Company Annual Reports

The entire process of equity analysis boils down to the annual report. The annual report is released by every listed company at the end of its financial year. It talks about the company’s performance during the period and its prospects for the future. Most of the data for equity analysis are taken from the annual report. In this section, we will look at the parts of the annual report that are most relevant to you and explain what to make of the information therein.

  • Company annual reports: What to read


    Annual reports are big documents. They generally run into over a hundred pages. Not all the information they contain is relevant to equity investors. Some of the relevant information is rather technical and can only be broken down by seasoned market players. Here, we have mentioned some of its sections that are of direct interest to you. They are mentioned in the same order as the one you would find them in in an annual report.




Key Components of the Annual Report

  • Company information: This is normally the first significant section of the annual report. It gives all the vital information about a company, such as its – objectives, strategic intent, products, market position, management etc. This section should be read with care because it helps us understand what the company has set out to achieve and whether it has the right people and resources to achieve these objectives. It also helps us understand the image a company is trying to create for itself in the market and the kind of customers it wants to cater to. All this is critical for you to ascertain the external factors that could affect a company’s business in the future and develop future expectations based on them. You may also evaluate future activities of the company on the basis of whether or not they are in line with these broad objectives.
  • Director’s report: The board of directors (BOD) watches over the activities of a company on an ongoing basis on behalf of its shareholders. Director’s report is a summary of what went on in the company throughout the year, how the company faired in the opinion of the directors and what significant activities investors should lookout for in the future. It starts with a summary of the company’s financial performance during the year and explains why figures look the way they do. It also discusses the major corporate developments that took place during the year and their impact on current and future earnings. Lastly, it gives a peep into the future by giving an account of the management’s plans and how they might auger for the company. A similar assessment is presented in the ‘management discussion and analysis (MD&A)’ section of the annual report; however, it is authored by the Managing Director. Since the board is supposed to be closer to the shareholders and fairly detached from the management, shareholders have more faith in the director’s report.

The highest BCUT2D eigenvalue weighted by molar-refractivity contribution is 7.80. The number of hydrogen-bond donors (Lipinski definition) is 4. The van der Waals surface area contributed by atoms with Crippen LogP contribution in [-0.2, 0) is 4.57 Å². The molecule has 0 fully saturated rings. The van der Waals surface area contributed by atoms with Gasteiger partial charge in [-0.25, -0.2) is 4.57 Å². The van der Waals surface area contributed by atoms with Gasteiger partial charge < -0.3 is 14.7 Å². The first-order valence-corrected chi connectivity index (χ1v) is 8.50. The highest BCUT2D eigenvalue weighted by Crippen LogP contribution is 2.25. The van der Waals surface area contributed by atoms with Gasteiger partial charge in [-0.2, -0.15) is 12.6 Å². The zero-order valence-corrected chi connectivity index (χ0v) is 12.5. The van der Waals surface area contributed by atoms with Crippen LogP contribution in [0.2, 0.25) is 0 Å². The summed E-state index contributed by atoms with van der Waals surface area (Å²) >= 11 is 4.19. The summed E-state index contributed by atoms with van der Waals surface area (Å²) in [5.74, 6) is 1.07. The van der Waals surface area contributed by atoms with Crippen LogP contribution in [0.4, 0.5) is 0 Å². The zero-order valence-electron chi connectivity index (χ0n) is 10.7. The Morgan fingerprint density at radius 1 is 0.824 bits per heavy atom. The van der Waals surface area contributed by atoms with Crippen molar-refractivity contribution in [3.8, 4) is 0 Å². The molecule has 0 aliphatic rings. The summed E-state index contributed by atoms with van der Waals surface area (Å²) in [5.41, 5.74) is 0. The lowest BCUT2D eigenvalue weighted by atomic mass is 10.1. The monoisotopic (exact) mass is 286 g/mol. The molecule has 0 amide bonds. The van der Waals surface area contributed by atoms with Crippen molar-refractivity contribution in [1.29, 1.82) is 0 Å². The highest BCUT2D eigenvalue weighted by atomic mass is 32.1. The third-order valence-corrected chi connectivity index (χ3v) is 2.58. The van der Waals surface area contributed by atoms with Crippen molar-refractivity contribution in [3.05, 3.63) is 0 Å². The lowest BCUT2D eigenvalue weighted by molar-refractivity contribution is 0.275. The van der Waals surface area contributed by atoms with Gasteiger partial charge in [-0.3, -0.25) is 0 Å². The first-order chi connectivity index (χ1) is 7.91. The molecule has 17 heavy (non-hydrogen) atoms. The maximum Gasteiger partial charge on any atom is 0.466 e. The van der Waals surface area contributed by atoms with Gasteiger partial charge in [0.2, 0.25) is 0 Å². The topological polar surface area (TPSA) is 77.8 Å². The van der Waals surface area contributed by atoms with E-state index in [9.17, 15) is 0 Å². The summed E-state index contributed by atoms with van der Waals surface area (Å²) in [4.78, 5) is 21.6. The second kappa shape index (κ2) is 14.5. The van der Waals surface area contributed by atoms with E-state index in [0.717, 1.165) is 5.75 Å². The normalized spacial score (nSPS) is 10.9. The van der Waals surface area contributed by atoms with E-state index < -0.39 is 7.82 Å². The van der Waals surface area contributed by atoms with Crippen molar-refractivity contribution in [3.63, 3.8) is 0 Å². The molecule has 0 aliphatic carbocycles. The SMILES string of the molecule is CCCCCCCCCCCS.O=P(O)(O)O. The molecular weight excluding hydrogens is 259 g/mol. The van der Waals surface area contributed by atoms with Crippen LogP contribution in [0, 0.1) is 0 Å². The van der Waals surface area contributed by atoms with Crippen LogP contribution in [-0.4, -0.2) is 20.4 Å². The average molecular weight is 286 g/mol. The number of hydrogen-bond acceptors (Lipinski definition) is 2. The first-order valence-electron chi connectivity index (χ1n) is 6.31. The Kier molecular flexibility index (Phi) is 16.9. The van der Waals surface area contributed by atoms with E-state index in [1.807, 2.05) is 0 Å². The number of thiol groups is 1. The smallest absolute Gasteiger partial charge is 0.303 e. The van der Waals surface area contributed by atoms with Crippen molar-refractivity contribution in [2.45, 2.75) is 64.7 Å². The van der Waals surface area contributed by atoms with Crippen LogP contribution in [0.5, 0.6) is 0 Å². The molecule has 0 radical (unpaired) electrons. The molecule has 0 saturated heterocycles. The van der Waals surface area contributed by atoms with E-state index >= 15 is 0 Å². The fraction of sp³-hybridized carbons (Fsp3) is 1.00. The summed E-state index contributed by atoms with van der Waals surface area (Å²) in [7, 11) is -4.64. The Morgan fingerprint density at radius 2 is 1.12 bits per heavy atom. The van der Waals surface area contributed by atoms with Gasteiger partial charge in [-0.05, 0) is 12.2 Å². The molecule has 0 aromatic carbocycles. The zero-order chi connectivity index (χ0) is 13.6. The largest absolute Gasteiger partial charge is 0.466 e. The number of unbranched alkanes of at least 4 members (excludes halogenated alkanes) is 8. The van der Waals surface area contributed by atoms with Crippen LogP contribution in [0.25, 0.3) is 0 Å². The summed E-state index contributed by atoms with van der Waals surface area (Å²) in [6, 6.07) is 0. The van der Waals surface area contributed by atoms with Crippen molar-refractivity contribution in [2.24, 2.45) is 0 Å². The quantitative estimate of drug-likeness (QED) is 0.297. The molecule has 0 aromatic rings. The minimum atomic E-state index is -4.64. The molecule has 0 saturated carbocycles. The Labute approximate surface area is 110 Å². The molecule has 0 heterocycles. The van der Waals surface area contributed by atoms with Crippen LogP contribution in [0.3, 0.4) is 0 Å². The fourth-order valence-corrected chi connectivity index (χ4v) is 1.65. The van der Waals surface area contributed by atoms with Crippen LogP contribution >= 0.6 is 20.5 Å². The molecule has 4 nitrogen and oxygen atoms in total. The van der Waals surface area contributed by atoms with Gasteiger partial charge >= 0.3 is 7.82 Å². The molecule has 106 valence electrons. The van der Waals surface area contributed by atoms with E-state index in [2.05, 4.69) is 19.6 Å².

• Corporate governance report: This section talks about the internal governance mechanism of the company. Since the board is the principal source of internal governance, most of the information about the board and its members can be found here. In most annual reports, a list of the board members is given right at the outset. This must be used to verify their independence. Board members must not be related to the management in any way – members, close relatives, friends, suppliers, close customers etc. The board will naturally include the representatives of the largest shareholders, promoters and some members of the management. However, their percentage must be very small. Other things that you must ascertain about the board members is their qualification, experience, compensation, stake in the company, membership of boards of other companies and commitment to the company, as evidenced by their presence in board meetings. All this can be found in the corporate governance section of the annual report. In general, board members who have a stake in the company and are members of only a couple of other boards at best, will be able to devote themselves more to the company’s shareholders. The corporate governance section also gives an account of the activities of the board during the year. The board sets up a number of committees, such as the compensation, audit and finance committees. The corporate governance report contains information about the structure, membership and accomplishments of these committees. From this, one can evaluate the efficiency and transparency of the board.
  • Auditor’s report:To ensure that all financial statements and notes to them are reported accurately and honestly in the annual report, security market regulators require them to be reviewed by a qualified external auditor. The report of the audit has to be presented before the financial statements in the annual report. It contains a brief note on the scope of the audit, the auditor’s views on the reported financial figures and his major points of concern, if any. Companies are also required to have in place a mechanism of internal control and audit to ensure the adoption of ethical business practices and honest financial reporting. External auditors assume that these mechanisms are working efficiently, without necessarily scrutinize them. Investors should go through the auditor’s report to ensure that everything mentioned in the financial statements is accurate and reliable, to the best knowledge of the company. They must ensure that the auditors are independent, i.e. not partial to the management in any way. Auditor impartiality can be questioned if the audit firm is in anyway related to the management—friends and family, customers, business partners etc. over the years there have been many instances of companies going bust subsequent to auditors not being able to present an entirely satisfactory view of their financials. It must be noted though, that auditors can only do their job based on the information provided to them by the management.